19 May 2004

From 1996 to 2004, May 18 Revisited: Part IV

May 17 was little different than May 16, except perhaps the mood was even more like a carnival – they even had a juggler at one end of the street. Few themes reflected May 18, but rather June 15 (inter-Korean summit), Nogunri (Korean War era massacre of civilians my U.S. forces), the Iraq War, the Korean ownership of TokDo and the over-riding theme of unification of the two Koreas.

The programming was haphazard, there was a part where sirens wailed, the sound of helicopters was heard, and red and white American flags rained down on the crowd. Earlier in the day, they had a guy in a George W. Bush mask in a cage taunting people, who could in turn throw beanbags at him.

But while May 17 was disappointing, May 18 made me and my traveling companion (a former student of mine) rather sad. In the morning, there was a brief ceremony over at the new cemetery, including a speech by President Roh Moo Hyun. Except the way the place is set up, Roh and the other speakers are not visible to the vast majority of the audience. Rather, there is an invitation-only section for politicians, visiting foreign guests and a few chosen families and injured from May 18.

This main stage is blocked from view by a series of white tents that house the metal detectors. The rest of the folks simply watch the speeches on a large television screen. Roh may as well have been in China or the United States as in Kwangju.

The mood around the graves, too, was muted compared to eight years ago. Most families, it seems, prefer to come at a time when the grounds won’t be crawling with national media seeking that perfect picture of a crying grandmother or a weepy politician.

But the biggest shock came this evening, when we turned onto Kumnamno around seven PM and saw… well, regular traffic. There are no events scheduled for May 18 aside from the very brief service at the cemetery. No demonstrations, no songs, no silent memorial… nothing. According to a local Uri Party official, the local businesses complained about the street being closed so often, so May 18 is a day for “reflection.” The real party will start May 19 with a series of concerts and fireworks.

My conclusion from all this, which my associate shared, is that May 18 is no longer for or about Kwangju. Even the musicians performing on May 17 were from different areas of the country. Kwangju is being forgotten amid the nationally-sponsored events. Instead, it is a time to yell about the United States, the Iraq War, genetically modified foods, handicapped rights, and, most importantly it seemed, to sell food, balloons (I saw several vendors with their Spongebob Squarepants balloons for sale), and pose for patriotic photos – students standing atop a bus waving fake rifles and real flags, a few people standing in a row holding torches, with no explanation of what they were doing, who they were, or why they were even there, children walking on the backs of their elders carrying the unification flag. These are the new May 18 memorials, with May 18 and even the city left far behind in the thoughts and memories.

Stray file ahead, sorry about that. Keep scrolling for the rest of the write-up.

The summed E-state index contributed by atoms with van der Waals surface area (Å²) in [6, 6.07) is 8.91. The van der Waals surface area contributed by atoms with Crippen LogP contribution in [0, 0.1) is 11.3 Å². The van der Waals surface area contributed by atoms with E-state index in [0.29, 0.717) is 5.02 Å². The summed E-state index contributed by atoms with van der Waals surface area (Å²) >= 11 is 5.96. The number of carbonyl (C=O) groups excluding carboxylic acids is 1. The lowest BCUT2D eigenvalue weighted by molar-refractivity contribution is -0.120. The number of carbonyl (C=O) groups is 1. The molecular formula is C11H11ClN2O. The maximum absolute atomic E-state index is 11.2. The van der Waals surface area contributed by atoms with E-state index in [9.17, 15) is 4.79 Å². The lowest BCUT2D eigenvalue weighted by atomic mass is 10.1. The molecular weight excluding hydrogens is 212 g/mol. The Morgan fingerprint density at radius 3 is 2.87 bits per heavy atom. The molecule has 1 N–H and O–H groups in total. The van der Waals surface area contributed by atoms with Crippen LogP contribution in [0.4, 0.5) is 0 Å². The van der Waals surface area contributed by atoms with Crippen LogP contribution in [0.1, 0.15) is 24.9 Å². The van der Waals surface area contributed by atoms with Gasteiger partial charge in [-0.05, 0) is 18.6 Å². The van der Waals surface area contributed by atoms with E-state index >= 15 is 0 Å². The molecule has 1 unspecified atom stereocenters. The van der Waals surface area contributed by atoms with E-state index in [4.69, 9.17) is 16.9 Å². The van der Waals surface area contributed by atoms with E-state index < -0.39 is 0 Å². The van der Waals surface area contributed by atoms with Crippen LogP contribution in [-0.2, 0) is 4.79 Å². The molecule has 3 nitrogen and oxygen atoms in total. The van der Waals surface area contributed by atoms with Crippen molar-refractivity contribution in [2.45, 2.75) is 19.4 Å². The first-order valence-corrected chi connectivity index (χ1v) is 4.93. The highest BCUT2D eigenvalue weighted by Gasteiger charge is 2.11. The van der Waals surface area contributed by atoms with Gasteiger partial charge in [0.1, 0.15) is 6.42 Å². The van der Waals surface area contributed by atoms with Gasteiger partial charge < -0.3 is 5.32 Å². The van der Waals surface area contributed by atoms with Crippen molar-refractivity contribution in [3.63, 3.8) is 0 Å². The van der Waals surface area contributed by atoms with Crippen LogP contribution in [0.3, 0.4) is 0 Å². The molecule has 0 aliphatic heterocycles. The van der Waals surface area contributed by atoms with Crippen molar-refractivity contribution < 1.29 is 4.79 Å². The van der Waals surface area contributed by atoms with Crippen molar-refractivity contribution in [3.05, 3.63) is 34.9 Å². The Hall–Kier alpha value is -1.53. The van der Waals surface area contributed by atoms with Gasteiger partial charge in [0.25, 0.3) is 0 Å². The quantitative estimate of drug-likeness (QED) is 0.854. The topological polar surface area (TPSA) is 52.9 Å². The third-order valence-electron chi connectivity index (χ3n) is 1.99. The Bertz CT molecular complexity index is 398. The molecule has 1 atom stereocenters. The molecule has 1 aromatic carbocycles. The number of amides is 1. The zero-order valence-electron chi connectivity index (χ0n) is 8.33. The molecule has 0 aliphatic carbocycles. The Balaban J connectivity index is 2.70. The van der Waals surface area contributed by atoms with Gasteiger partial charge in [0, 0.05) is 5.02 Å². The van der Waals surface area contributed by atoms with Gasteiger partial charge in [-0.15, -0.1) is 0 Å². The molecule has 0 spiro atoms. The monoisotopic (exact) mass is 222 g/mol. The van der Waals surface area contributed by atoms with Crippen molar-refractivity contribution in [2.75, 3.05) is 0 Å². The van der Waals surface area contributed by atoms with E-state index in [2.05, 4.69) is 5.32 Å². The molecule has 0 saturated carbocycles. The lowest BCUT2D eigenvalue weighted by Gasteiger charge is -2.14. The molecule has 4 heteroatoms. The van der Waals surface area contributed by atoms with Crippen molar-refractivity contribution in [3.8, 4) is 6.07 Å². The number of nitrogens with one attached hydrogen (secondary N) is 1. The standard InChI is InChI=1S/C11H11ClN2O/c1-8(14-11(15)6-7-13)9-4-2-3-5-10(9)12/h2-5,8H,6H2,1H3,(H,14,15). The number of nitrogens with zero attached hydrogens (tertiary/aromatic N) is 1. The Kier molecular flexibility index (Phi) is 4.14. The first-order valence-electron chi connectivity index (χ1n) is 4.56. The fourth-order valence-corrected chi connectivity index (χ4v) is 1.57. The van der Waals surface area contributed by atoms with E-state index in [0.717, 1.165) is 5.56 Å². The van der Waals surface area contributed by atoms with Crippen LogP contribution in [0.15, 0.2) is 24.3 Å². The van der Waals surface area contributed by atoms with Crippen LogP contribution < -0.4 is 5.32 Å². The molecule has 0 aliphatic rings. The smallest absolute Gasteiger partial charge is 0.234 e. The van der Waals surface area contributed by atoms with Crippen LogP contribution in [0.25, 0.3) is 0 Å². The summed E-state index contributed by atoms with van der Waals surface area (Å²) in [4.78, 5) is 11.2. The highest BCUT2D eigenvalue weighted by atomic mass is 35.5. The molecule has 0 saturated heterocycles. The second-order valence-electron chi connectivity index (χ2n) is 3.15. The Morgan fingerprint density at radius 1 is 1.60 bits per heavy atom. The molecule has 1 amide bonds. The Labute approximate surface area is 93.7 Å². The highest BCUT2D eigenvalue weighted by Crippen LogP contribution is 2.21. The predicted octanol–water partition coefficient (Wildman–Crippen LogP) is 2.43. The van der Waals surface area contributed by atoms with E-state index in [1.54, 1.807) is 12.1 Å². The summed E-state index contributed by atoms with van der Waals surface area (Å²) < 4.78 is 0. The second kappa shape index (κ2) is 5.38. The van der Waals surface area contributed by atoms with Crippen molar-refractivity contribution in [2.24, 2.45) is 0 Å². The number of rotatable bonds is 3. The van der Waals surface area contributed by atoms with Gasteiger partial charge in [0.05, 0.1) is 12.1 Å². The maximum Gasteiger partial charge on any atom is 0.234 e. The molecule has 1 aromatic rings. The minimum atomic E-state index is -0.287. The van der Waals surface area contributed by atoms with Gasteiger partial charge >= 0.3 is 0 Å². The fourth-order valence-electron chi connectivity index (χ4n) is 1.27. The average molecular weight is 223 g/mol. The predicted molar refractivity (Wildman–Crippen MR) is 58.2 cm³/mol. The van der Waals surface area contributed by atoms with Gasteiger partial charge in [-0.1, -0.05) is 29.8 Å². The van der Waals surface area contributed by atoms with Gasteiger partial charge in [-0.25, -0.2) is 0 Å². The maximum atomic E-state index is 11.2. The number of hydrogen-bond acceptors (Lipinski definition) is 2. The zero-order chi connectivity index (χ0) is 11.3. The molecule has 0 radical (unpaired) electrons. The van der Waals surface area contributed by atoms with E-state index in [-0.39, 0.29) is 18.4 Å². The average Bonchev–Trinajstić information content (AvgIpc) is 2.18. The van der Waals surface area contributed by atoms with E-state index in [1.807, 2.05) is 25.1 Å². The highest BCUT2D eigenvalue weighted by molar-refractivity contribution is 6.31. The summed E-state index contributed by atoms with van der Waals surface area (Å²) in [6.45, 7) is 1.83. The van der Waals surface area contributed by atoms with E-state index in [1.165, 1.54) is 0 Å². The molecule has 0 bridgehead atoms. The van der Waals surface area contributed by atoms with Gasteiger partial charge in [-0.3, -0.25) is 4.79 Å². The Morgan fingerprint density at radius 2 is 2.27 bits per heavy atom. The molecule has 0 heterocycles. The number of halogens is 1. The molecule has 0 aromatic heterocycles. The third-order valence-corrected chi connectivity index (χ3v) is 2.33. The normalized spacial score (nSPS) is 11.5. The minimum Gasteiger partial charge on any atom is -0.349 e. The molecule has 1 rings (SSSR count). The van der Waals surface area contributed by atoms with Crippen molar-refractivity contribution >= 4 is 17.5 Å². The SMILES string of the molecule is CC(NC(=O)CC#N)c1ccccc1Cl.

I may write more on this, I have pages of notes, as well as more to write that is floating in my head, but I must sleep. Tomorrow it is onto a bus to get onto as plane to get to home. And while I say that national healing is good, the impression I get from those who lived through May 18 is that there is none. All there is is the repressing of memories once again, living with the failure of May 1980 rather than the sense of pride and the knowledge of history that dwells deep within the souls of the people, but may never be fully revealed.

So don’t let pain and the appearance of failure or defeat keep you from embracing your memories and your past – both the good and the bad – for without that past, you would not be you. It is not something to dwell on with an assumption or wondering of whether you could have or should have changed something, but an appreciation of the pain and sorrow, joy and celebration, drudgery and discovery that shaped and formed you and made you something unique.

Well, enough pop-psychology and personal affirmation, sleep beckons and a bus awaits my arrival early in the morning.

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